While these are some of the most common types of skin rashes these aren’t the only kind. We can also treat rashes caused by,
- Herpes simplex
- Athlete’s foot
It’s time to see a dermatologist if your rash,
- Is painful
- Is getting worse
- Isn’t responding to home care
- Is showing signs of infection
- Is painful
- Has developed blisters
- Is impacting your quality of life
If your rash appears right after eating or is accompanied by trouble breathing it’s important that you seek immediate medical attention, as this could be a sign of a serious allergic reaction.
Are you concerned about a nasty or painful rash? Any changes in your skin that have you concerned warrant seeing a dermatologist here in Fort Lauderdale. The team at Skin Center is here to help. Call us today at (954) 500 - 7546 to schedule an appointment.
Wondering what’s causing those itchy red spots and whether you should see a dermatologist about your rash? Most rashes are harmless and usually go away on their own; however, some rashes may require further treatment. Here are some of the different kinds of rashes and how they are treated,
Also known as atopic dermatitis, eczema causes a red itchy and weepy rash to develop. While eczema can develop just about anywhere on the body it is more common on the elbows, face, neck, and ankles. It’s important to recognize triggers (e.g. dry skin; pet dander; household cleaners) to reduce flare-ups.
Over-the-counter medications such as antihistamines can be used to manage flare-ups; however, you may want to turn to a dermatologist for steroid creams, light therapy, and other treatment options to better manage your eczema.
Has your child developed an intensely itchy rash all over their body and face? If they haven’t been vaccinated against chickenpox than this viral infection may be to blame for these insanely itchy spots. Chickenpox is a highly contagious infection that appears most often in school-age children. The rash may itch and ooze for a couple of days before crusting over.
It usually takes about a week for a chickenpox rash to go away. If you suspect that your child might have chickenpox it’s important that you see a doctor as soon as possible. While the infection will just need to run its course there are ways to ease symptoms at home through special ointments, creams, and soothing oatmeal baths.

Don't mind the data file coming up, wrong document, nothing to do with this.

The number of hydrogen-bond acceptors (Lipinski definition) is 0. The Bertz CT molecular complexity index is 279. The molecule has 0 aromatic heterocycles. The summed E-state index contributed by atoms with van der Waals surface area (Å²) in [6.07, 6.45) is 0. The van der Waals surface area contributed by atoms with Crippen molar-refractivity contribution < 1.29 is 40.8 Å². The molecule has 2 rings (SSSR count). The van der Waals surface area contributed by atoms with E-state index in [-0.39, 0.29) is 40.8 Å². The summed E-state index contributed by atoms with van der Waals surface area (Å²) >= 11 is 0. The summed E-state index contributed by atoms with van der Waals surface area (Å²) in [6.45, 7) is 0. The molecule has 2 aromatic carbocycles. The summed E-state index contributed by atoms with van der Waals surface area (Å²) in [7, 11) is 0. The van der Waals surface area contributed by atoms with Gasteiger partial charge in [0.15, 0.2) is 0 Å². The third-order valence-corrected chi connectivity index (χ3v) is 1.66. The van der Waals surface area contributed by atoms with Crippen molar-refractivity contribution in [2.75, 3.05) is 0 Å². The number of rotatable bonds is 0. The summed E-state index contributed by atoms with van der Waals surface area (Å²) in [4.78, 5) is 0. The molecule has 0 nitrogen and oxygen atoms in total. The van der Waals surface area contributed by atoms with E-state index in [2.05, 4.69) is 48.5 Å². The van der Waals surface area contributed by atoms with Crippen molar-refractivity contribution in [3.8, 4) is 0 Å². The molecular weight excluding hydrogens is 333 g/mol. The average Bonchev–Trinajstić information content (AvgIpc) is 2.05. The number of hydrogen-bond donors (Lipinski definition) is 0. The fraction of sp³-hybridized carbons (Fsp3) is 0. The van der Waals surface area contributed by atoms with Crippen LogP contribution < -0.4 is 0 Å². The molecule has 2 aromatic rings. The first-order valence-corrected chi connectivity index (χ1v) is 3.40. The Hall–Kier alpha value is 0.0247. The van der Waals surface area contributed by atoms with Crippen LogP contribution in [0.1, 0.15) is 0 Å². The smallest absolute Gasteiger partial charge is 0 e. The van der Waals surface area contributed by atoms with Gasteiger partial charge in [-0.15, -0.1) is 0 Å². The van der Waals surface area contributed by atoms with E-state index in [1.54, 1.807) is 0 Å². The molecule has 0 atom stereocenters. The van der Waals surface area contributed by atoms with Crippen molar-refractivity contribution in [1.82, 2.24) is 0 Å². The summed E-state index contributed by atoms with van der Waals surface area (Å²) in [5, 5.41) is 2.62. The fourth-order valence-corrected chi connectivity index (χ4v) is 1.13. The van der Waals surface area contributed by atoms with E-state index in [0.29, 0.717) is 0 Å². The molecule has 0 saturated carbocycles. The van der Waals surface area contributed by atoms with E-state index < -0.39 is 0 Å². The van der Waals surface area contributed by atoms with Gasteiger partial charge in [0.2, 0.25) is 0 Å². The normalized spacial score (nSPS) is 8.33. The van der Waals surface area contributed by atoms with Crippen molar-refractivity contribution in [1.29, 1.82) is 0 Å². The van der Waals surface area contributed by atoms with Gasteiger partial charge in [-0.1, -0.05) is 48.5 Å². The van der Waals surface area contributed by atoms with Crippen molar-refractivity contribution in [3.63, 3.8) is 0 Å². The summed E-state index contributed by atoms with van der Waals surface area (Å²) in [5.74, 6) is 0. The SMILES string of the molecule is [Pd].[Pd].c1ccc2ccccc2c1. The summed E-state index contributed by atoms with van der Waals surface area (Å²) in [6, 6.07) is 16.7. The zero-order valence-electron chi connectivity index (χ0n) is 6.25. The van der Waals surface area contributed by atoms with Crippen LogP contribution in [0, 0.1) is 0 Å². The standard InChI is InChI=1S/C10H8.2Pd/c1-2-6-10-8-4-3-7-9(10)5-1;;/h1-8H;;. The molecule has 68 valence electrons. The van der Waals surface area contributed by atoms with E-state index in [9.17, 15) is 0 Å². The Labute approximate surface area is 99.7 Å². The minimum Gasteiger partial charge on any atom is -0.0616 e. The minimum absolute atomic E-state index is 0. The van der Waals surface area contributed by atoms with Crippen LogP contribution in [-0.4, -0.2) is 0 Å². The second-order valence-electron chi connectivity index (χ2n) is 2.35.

Hives or urticaria causes red itchy welts to appear. These flat bumps can be extremely itchy and may continue to disappear and appear over the course of several hours. Most cases of hives usually go away within 12 hours. Stress, drugs, food allergies, insect stings, and bites, and certain infections can also trigger hives.
While most acute cases of hives will go away, if you are dealing with symptoms that last more than six weeks or are accompanied by trouble breathing, facial swelling or other signs of a serious allergic reaction it’s important that you see a doctor immediately.
This is another common and harmless rash that appears during those hot, humid days. A heat rash will usually appear suddenly and is characterized as a cluster of red, pimple-like bumps. They can appear anywhere on the face or body but are most often found on the arms, chest, or groin. Taking an over-the-counter antihistamine may help manage the itching. It’s also important to find a cooler environment and to wear lightweight clothes with breathable fabrics.
Notice a red, burning scaly rash between your toes? If so, this could be a fungal infection known as athlete’s foot. There are over-the-counter antifungal creams that can be applied directly to the infection to kill the fungus. If over-the-counter antifungal medications aren’t providing you with relief or if you’re unsure whether you have athlete’s foot it’s important that you see a dermatologist.
If you are dealing with a painful, widespread, or persistent rash it may be time to see your dermatologist to find out what’s going on. If in doubt, give your doctor a call. Based on your symptoms we can determine whether or not you should come into the office.